As the radical ideology of globalism comes under increasing pressure worldwide, a number of prominent theologians are joining the discussion, blasting the internationalist movement as “demonic” and even “anti-Christ” in nature. With a link on the subject to the widely read Christian Post appearing this week on the influential Drudge Report, the sharp criticism is making major waves worldwide. But the argument is hardly new.
Reports from the Paris-based AFP and London-based Reuters news agencies on September 29 analyzed what has been described as a growing “populist,” anti-immigrant sentiment across Europe.
Demanding more power, more money, and an EU Army, Jean Claude Juncker’s State of the European Union speech confirmed critics’ charges that the European Commission plans to grab all remaining powers away from the EU member states.
In an open letter to members of the United Nations Security Council, victims and political prisoners of the brutal communist regime that enslaved Bulgaria blasted Bulgarian communist and UN Secretary-General candidate Irina Bokova. In addition to highlighting Bokova's troubling communist background, the Bulgarian victims of communism also criticized a self-styled group of “Bulgarian intellectuals” who endorsed Bokova's “preposterous candidacy.” Among other concerns, the victims noted that almost all of the signatories on the endorsement letter were members of the Bulgarian Communist Party “and actively participated in all actions of the repressive Communist regime.”
United Nations “human rights” boss Zeid Ra’ad al-Hussein appears to be cracking up as he violently and erratically lashes out at free markets, Western voters, GOP presidential candidate Donald Trump, gun rights, the nation-state, British Brexit leader Nigel Farage, Dutch lawmaker Geert Wilders, Czech President Milos Zeman, Hungarian Prime Minister Viktor Orban, and other targets of what appears to be his deep-seated hatred. He also blasted Western voters concerned about open borders for their alleged “natural prejudice.”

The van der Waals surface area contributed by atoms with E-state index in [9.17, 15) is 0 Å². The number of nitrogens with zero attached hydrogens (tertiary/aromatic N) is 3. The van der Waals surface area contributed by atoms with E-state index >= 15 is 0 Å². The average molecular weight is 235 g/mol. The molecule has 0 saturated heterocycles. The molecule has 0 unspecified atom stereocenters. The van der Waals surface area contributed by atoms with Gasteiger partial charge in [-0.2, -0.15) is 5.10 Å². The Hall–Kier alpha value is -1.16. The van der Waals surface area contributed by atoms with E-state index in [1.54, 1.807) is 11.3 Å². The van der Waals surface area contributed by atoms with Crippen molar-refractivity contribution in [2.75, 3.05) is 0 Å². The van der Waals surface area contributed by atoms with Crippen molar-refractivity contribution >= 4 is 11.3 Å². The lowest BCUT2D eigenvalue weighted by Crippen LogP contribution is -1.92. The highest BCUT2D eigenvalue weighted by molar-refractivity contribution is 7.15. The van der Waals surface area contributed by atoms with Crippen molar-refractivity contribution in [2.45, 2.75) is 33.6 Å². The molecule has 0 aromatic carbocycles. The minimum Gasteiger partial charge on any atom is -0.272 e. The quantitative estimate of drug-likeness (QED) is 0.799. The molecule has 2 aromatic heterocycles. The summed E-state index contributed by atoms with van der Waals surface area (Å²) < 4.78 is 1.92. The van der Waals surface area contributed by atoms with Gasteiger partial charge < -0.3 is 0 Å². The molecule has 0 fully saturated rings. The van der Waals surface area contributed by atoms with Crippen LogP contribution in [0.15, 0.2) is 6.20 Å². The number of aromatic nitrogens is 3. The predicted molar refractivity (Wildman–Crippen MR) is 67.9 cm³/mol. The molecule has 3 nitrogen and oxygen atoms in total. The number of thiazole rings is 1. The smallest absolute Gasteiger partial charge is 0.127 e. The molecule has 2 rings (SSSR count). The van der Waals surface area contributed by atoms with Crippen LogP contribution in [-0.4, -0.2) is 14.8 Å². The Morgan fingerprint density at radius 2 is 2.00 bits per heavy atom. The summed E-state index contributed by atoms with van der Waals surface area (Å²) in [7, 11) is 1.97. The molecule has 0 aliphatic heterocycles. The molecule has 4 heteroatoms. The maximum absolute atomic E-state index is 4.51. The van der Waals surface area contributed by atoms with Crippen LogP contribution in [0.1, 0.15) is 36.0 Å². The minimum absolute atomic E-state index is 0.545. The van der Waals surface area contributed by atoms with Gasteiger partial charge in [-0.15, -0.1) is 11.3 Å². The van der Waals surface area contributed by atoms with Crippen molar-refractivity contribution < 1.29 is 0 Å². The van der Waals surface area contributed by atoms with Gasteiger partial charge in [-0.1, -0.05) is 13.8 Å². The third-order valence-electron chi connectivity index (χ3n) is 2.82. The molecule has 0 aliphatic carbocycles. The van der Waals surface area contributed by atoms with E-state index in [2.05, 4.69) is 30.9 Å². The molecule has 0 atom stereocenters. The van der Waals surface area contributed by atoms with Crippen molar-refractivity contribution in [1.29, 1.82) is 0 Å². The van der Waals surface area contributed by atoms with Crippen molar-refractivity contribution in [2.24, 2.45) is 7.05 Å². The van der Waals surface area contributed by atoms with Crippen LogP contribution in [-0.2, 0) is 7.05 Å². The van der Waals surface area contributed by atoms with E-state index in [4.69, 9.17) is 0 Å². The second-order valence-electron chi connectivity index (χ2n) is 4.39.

Jean-Claude Juncker, president of the European Commission, said during a talk at the Alpbach Media Academy in Austria on August 22: “Borders are the worst invention ever made by politicians.”
Over the last year, The New American magazine published (online and in print) a series of articles exposing UNESCO chief Irina Bokova, a Bulgarian communist operative surrounded by corruption allegations who was being pushed by establishment forces as the “front-runner” to lead the United Nations next year. Apparently the widespread dissemination of the information, along with the tireless efforts of anti-communist Bulgarians to sound the alarm, may have played a significant role in derailing Bokova's bid to serve as UN secretary-general. Unsurprisingly, communist forces in Bulgaria, which remain very powerful to this day, joined with their allies in the media to libel this magazine and its parent organization, The John Birch Society, for exposing the truth. From claiming that The New American has links to Turkish intelligence or the KKK to arguing that the magazine is part of an imaginary “Kochtopus” conspiracy, no discredited libel was too ludicrous for Bokova's friends. However, one independent media outlet in Bulgaria, Faktor, offered The New American and this writer an opportunity to respond to the charges and the conspiracy theories. The translated interview was published on Friday, August 19, in Faktor.bg. What follows is the English version.
Prime Minister May has said “Brexit means Brexit” and that she intends to honor the will of British voters, but some critics and supporters think she intends for Britain never to leave the EU.
Migrants from the large refugee camp near Calais, France, which has been nicknamed “the Jungle,” have recently started attacking vehicles passing by on nearby roads, smashing windows, and posing dangerous threats to drivers.
Angela Merkel’s government denies recent stories that it is flying large numbers of refugees into Germany on secret night flights.
The favored final destination for most migrants fleeing the conflict in Syria and economic and political turmoil in parts of northern and northeastern Africa is still Germany, but their path to that country is changing, with many refugees following an alternate path through Italy.